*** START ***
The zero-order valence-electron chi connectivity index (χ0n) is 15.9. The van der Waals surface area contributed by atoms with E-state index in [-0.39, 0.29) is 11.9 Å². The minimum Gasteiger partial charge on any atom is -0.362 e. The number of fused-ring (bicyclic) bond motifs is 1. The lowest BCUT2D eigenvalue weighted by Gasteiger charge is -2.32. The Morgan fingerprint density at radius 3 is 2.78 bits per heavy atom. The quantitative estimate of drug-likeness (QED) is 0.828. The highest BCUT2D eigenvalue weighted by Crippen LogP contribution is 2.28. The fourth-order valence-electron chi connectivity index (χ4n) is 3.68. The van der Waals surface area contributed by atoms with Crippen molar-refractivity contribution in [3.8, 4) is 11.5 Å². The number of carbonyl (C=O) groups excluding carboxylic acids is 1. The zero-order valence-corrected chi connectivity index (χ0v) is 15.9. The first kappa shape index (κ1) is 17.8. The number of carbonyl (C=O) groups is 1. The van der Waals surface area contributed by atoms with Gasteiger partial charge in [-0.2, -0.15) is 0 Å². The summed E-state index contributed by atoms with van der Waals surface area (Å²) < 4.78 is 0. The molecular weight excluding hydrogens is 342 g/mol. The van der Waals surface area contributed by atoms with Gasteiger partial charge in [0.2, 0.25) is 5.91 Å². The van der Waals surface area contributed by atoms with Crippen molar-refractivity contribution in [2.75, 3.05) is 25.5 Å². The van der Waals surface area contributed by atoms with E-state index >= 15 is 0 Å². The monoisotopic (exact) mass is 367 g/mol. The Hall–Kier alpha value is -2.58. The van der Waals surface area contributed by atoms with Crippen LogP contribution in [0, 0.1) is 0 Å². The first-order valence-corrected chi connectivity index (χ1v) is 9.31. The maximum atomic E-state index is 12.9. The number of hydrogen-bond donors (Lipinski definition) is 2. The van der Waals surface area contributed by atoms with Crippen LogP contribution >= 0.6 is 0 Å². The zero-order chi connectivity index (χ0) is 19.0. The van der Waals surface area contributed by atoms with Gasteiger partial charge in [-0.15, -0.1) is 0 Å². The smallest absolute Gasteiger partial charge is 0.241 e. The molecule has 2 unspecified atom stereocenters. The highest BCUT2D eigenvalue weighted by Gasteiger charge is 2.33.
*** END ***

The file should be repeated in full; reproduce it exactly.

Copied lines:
The zero-order valence-electron chi connectivity index (χ0n) is 15.9. The van der Waals surface area contributed by atoms with E-state index in [-0.39, 0.29) is 11.9 Å². The minimum Gasteiger partial charge on any atom is -0.362 e. The number of fused-ring (bicyclic) bond motifs is 1. The lowest BCUT2D eigenvalue weighted by Gasteiger charge is -2.32. The Morgan fingerprint density at radius 3 is 2.78 bits per heavy atom. The quantitative estimate of drug-likeness (QED) is 0.828. The highest BCUT2D eigenvalue weighted by Crippen LogP contribution is 2.28. The fourth-order valence-electron chi connectivity index (χ4n) is 3.68. The van der Waals surface area contributed by atoms with Crippen molar-refractivity contribution in [3.8, 4) is 11.5 Å². The number of carbonyl (C=O) groups excluding carboxylic acids is 1. The zero-order valence-corrected chi connectivity index (χ0v) is 15.9. The first kappa shape index (κ1) is 17.8. The number of carbonyl (C=O) groups is 1. The van der Waals surface area contributed by atoms with Gasteiger partial charge in [-0.2, -0.15) is 0 Å². The summed E-state index contributed by atoms with van der Waals surface area (Å²) < 4.78 is 0. The molecular weight excluding hydrogens is 342 g/mol. The van der Waals surface area contributed by atoms with Gasteiger partial charge in [0.2, 0.25) is 5.91 Å². The van der Waals surface area contributed by atoms with Crippen molar-refractivity contribution in [2.75, 3.05) is 25.5 Å². The van der Waals surface area contributed by atoms with E-state index >= 15 is 0 Å². The monoisotopic (exact) mass is 367 g/mol. The Hall–Kier alpha value is -2.58. The van der Waals surface area contributed by atoms with Crippen LogP contribution in [0, 0.1) is 0 Å². The first-order valence-corrected chi connectivity index (χ1v) is 9.31. The maximum atomic E-state index is 12.9. The number of hydrogen-bond donors (Lipinski definition) is 2. The van der Waals surface area contributed by atoms with Crippen LogP contribution >= 0.6 is 0 Å². The zero-order chi connectivity index (χ0) is 19.0. The van der Waals surface area contributed by atoms with Gasteiger partial charge in [-0.15, -0.1) is 0 Å². The smallest absolute Gasteiger partial charge is 0.241 e. The molecule has 2 unspecified atom stereocenters. The highest BCUT2D eigenvalue weighted by Gasteiger charge is 2.33.